Children Tell Of Hunger Strike Threat
Sydney Morning Herald/1992-05-23
By COL ALLISON
Twenty children from The Family religious sect, who were seized with 52 others by the Department of Community Services and kept at a Thornleigh detention centre, said they were on the verge of a hunger strike when released on Thursday night.
"We had already boycotted attendance at the jail school and that really made the principal hopping mad," a 15-year-old girl told the Herald yesterday. She said she was very happy to be reunited with her extended family of 10 adults and 21 children in "the happy chaos" of their communal home.
"They treated us very well, but we wanted to go home. We signed a petition saying 'We hate it here. We were kidnapped and if we aren't sent home to our parents we'll go on a hunger strike and die'," she said.
The teenager's "cousin" who, in common with all 72 Sydney children plucked from their homes on Friday last week in dawn raids, has spent half his life overseas, won't forget this past week.
He said: "It was my 14th birthday on Monday and my brothers and sisters weren't even allowed to wish me happy birthday. They were separated in another group. I was 20 metres from them and we weren't allowed to talk."
The boy's father, the 40-year-old sect leader, a third-generation Christian fundamentalist and former Salvation Army officer who readily admits he and his wife once belonged to the Children of God cult, said he was disgusted he couldn't even speak to his son on his birthday. "How mean can you get?" he said.
The children were forced to read and play indoors yesterday because of the rain. But their budgies and pet mouse received plenty of attention. After writing letters of thanks to their lawyers, the children lined up for a lunchtime meal of noodles and egg soup with vegetables and fresh fruit.
"It's really nice to be home again," one little child said. "I missed my mummy and daddy and I was scared."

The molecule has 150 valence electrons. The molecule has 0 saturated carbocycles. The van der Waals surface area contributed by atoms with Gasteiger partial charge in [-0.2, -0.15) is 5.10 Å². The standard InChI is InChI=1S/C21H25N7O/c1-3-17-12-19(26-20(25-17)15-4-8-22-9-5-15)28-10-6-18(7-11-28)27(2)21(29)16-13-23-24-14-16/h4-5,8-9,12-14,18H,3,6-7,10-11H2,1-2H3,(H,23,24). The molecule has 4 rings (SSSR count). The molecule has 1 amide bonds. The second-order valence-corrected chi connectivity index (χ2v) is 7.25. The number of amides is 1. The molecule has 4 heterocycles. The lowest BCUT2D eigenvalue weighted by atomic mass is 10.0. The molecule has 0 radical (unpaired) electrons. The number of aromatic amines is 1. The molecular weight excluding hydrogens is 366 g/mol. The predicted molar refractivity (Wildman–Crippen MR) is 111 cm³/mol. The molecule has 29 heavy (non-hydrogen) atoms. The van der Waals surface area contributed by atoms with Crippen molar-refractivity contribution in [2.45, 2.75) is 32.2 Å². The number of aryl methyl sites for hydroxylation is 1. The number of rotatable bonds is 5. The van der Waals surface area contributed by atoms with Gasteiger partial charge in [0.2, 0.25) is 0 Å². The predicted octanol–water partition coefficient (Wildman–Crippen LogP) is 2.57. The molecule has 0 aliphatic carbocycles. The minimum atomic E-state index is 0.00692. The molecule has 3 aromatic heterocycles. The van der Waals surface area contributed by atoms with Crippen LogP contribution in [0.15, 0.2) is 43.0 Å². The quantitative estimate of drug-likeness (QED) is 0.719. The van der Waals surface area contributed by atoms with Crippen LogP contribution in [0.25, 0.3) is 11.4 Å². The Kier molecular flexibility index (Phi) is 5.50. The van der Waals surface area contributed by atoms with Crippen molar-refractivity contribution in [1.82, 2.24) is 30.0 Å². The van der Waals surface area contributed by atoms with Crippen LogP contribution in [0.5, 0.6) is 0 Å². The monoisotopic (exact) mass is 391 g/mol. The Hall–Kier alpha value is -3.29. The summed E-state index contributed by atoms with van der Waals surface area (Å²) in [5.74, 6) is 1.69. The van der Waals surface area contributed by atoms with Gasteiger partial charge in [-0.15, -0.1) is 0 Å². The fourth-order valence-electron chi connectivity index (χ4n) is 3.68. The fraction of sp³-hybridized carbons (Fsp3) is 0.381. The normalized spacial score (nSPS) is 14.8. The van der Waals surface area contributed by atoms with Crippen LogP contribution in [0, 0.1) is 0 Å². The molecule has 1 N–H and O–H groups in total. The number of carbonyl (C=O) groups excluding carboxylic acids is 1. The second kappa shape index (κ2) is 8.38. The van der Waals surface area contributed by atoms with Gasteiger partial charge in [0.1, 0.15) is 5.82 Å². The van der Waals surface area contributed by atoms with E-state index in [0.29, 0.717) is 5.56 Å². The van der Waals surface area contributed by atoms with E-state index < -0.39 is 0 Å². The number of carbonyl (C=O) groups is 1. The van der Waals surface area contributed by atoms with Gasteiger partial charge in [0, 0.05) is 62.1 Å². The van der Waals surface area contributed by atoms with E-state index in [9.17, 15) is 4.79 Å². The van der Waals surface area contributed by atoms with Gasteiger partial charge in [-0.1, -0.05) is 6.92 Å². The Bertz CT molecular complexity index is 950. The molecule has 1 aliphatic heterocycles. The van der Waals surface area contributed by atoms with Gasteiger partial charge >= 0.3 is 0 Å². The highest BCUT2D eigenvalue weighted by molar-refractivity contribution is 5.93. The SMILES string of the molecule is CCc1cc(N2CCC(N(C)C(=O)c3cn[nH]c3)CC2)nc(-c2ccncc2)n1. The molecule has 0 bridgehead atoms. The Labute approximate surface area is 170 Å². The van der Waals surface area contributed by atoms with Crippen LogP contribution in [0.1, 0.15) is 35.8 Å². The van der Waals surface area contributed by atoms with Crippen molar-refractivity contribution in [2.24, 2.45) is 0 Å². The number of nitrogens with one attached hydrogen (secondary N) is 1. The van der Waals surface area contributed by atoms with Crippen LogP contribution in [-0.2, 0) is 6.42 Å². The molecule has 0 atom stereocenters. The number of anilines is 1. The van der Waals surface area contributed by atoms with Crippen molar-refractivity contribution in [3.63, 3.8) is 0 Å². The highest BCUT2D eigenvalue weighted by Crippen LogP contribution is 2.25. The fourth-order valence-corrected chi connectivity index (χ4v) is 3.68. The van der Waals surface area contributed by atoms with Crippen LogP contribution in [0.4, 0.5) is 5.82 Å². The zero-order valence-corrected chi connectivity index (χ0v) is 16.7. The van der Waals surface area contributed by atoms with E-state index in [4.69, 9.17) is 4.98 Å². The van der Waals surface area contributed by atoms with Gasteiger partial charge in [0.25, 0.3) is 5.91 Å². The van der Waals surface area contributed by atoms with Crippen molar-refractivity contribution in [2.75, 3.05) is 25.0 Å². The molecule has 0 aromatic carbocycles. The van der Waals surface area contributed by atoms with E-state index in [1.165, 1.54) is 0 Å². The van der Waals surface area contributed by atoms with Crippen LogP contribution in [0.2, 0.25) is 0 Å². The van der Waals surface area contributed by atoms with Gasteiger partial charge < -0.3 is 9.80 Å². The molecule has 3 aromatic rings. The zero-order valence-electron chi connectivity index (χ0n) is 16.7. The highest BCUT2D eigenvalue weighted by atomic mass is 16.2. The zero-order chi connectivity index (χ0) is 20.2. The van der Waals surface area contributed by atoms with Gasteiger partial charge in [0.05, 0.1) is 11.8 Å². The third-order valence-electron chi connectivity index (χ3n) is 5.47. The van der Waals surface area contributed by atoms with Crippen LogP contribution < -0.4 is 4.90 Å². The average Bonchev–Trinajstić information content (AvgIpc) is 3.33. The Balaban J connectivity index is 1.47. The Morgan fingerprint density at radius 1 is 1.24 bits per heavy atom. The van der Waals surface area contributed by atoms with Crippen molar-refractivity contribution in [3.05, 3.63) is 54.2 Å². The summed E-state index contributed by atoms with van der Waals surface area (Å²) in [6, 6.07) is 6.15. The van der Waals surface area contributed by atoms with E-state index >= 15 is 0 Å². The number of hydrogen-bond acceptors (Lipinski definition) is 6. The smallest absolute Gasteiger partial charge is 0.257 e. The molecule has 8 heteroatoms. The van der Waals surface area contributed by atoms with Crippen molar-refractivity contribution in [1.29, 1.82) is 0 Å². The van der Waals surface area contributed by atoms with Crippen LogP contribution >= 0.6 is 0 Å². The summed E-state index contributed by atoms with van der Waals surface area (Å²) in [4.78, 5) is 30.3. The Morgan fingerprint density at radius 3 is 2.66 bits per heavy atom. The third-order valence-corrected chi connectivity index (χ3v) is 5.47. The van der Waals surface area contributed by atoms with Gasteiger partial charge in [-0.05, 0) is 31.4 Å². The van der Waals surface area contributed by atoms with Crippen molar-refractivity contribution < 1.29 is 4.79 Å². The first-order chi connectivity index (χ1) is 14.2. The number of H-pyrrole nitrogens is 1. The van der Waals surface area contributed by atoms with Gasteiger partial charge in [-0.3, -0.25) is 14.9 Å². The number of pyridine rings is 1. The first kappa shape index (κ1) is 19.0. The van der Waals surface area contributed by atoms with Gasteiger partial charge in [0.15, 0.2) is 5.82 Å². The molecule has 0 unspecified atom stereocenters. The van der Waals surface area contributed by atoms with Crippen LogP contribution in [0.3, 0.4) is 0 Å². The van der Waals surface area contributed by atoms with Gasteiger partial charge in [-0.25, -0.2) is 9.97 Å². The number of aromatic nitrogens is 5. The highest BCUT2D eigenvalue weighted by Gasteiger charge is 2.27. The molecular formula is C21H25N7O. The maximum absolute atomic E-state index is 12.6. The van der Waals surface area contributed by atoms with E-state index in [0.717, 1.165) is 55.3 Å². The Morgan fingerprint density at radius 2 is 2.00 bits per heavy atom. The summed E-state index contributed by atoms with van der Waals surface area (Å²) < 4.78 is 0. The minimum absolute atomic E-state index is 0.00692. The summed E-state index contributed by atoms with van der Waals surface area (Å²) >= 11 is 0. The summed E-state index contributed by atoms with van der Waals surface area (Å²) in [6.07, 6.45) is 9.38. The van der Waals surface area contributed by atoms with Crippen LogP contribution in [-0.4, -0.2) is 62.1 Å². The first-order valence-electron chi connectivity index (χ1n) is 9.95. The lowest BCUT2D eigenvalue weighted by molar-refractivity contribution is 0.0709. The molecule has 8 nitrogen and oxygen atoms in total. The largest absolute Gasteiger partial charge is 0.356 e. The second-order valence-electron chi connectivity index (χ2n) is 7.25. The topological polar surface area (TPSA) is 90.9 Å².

The Friday raiders - called a Gestapo-like force by lawyers - struck 30 minutes before the sect members normally arise at 6.30 am, hoping to find deviant sexual behaviour in progress, Cobham Children's Court evidence revealed. They left behind much angst and heartburn and a broken door yet to be mended.
"It was really scary. I was hauled out of bed sound asleep," the teenage girl said. "There were more police and cars than there were people in our house.
"They told us we were probably in need of departmental care ..."
The raiders swooped on three homes of the sect simultaneously. The children, aged 22 months to 16 years, were taken in buses to facilities at Thornleigh, Guildford and Woollahra. The 15-year-old girl said that for the first few days all the children were bewildered and felt like criminals.
"There were bars on the windows, bolted doors. A guard went with you to the toilets and we were separated from each other. They liked us, so they said, but it took them three days to loosen up, to get their act together."
A 13-year-old boy said there was a news blackout but they found a way around it. "We couldn't read newspapers or listen to the radio, but we came across a bed with a headset in it and we listened on that," he said, laughing. The eldest girl said: "I couldn't believe it when I heard what was supposed to be happening."
"It was a pack of lies, all lies. Nothing was going on at home."
She said some of the younger children cried a lot during the persistent questioning, which went on for up to three hours at a time.
"Everyone was talked to at least once." Questioning wasn't specific. "They'd say 'Do you have anything you'd like to tell us? Do you know of any mistreatment?' that sort of thing."
The girl said there was bedlam late on Thursday night when it was announced"in a really quiet voice that we might be going home tonight or tomorrow ... we all went mad with happiness and ran up and down the hall shouting out. I couldn't believe it. It was wonderful news."
The lawyers representing the sect - assembled by solicitor Mr Christopher Murphy - will meet barristers from the Department of Community Services in Cobham Court next Thursday, May 28, to work out a hearing date.
The case is expected to last at least two or three months.